Why Your Business Should Get Involved in the Community
For many businesses, with so much going on, it can be hard to figure out precisely how to get involved – or understand why it’s worth it. You may already be working on countless strategies for marketing or building consumer relationships. As it turns out, however, investing in corporate social responsibility will not only help your community, it will also help your bottom line.
Corporate Social Responsibility: A Breakdown
The term corporate social responsibility (CSR) turns local and global community work into a business practice. While only a fraction of companies today participate in CSR, the idea is becoming mainstream. One of the major driving factors behind a more widespread adoption of CSR initiatives is where consumers spend their money.
You’d be hard-pressed to find someone who doesn’t believe in helping the poor or saving the Earth, because most people care about the world’s problems. According to a recent Nielsen survey report, more than 55 percent of people worldwide are willing to pay more for products and services from companies committed to supporting good causes. Of survey respondents, millennials show the most passion and willingness to put their money where their mouth is.
For Fortune 500 companies like Starbucks and Microsoft, CSR can involve a more global approach. For example, Starbucks commits to a philosophy of ethically sourcing its coffee and paying farmers a fair wage for their labor, while Microsoft has pioneered a movement to teach technical skills and computer science to youth all over the world.
How Your Business Can Get Involved
While your local business may not have the resources to donate millions of dollars to the eradication of global poverty, there are still plenty of ways to adopt a mission of CSR.One great way to get involved is by partnering with local organizations. By opening the lines of communication with neighboring nonprofits and charities, you’ll get a better sense of what your community needs and how your business can help.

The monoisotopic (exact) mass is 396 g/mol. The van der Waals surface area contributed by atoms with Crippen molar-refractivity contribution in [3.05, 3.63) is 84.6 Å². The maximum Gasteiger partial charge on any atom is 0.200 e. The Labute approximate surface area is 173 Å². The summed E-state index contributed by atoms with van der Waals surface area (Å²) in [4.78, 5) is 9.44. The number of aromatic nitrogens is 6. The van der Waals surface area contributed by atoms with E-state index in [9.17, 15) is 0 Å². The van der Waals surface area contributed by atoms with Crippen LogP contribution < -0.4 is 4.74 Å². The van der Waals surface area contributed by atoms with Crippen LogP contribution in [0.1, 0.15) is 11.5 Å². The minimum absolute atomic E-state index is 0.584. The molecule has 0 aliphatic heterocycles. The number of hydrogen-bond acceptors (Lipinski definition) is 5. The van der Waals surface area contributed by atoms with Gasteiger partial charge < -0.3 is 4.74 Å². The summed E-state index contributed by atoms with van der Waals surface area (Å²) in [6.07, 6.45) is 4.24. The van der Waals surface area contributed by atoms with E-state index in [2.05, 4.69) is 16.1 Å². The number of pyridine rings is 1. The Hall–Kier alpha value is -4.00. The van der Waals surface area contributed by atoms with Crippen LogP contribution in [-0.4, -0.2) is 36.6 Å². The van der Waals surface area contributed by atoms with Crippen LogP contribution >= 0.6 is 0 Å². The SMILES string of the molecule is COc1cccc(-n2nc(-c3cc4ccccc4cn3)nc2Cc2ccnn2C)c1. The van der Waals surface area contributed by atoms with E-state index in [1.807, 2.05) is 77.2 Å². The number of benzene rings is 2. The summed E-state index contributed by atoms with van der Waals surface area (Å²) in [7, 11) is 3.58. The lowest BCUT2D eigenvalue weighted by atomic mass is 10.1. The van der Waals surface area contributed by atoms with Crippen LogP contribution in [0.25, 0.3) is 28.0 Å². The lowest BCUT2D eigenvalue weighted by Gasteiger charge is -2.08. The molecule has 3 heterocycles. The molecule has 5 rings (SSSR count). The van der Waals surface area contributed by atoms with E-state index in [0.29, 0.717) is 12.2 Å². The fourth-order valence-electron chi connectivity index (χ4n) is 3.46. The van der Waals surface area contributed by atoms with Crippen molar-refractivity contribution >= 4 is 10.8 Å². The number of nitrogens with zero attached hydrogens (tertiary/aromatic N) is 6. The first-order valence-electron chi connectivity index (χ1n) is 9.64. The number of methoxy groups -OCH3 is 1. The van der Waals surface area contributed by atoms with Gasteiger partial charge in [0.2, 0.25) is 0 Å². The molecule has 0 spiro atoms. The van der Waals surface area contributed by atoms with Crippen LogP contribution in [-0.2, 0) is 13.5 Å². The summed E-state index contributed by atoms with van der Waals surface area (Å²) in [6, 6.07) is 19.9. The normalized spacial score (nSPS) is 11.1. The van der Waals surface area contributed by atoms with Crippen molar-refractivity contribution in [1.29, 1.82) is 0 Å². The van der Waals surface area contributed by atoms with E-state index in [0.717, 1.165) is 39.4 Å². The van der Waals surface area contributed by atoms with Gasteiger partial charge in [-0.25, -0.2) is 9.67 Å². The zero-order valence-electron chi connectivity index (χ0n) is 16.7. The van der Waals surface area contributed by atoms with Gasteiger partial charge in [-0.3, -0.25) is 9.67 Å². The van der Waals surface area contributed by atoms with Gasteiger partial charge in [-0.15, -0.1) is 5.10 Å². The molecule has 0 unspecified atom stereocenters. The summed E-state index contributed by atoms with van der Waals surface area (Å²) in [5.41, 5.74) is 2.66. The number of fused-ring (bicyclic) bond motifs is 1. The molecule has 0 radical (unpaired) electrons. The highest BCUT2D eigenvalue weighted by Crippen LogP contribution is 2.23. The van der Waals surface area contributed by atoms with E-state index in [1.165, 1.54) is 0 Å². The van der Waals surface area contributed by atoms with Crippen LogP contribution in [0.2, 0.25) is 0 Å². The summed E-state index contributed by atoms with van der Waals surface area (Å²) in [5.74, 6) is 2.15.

Communities’ needs differ from place to place, but here are a few of the ways your business may be asked to contribute. [starlist]
- Sponsor an Event . Local soup kitchens, animal shelters, and community environmental organizations always need and appreciate help. Your business can help by providing financial support. Work with individual organizations to figure out how each participant can benefit from the exchange.
- Start a Donation Box. If you have a retail store, start a collection box for charitable contributions to local organizations. Patrons can drop off tangible items, like nonperishable food or gently worn clothing. You can also ask for a small monetary donation, like $1 for a local organization as an add-on at the checkout counter.
- Donate Products or Services. If your company offers a service or product that could benefit a local organization, this is a great way to get involved. For example, if you have a food service business, donate excess food items to a local food bank or soup kitchen. On the other hand, if you run a plumbing company, volunteer your time to facilitate much-needed repairs for a local homeless shelter or nursing home.
- Start a Mentoring Program. Low-income community members sometimes lack the necessary skills to start earning a consistent living wage. By providing free on-the-job training hours, you can help these individuals gain valuable work experience. You can also start an internship program for local school-aged youth or college students to learn similar skills that will serve them as they prepare for the future. All business contributions matter, whether you’re giving time, money or manpower. Not only will you help your community grow stronger, but you’ll also receive tangible business benefits like tax deductions, a boost in brand visibility and a new level of consumer engagement. What’s a better way to boost your bottom line?[/starlist]
All business contributions matter, whether you’re giving time, money or manpower. Not only will you help your community grow stronger, but you’ll also receive tangible business benefits like tax deductions, a boost in brand visibility and a new level of consumer engagement. What’s a better way to boost your bottom line?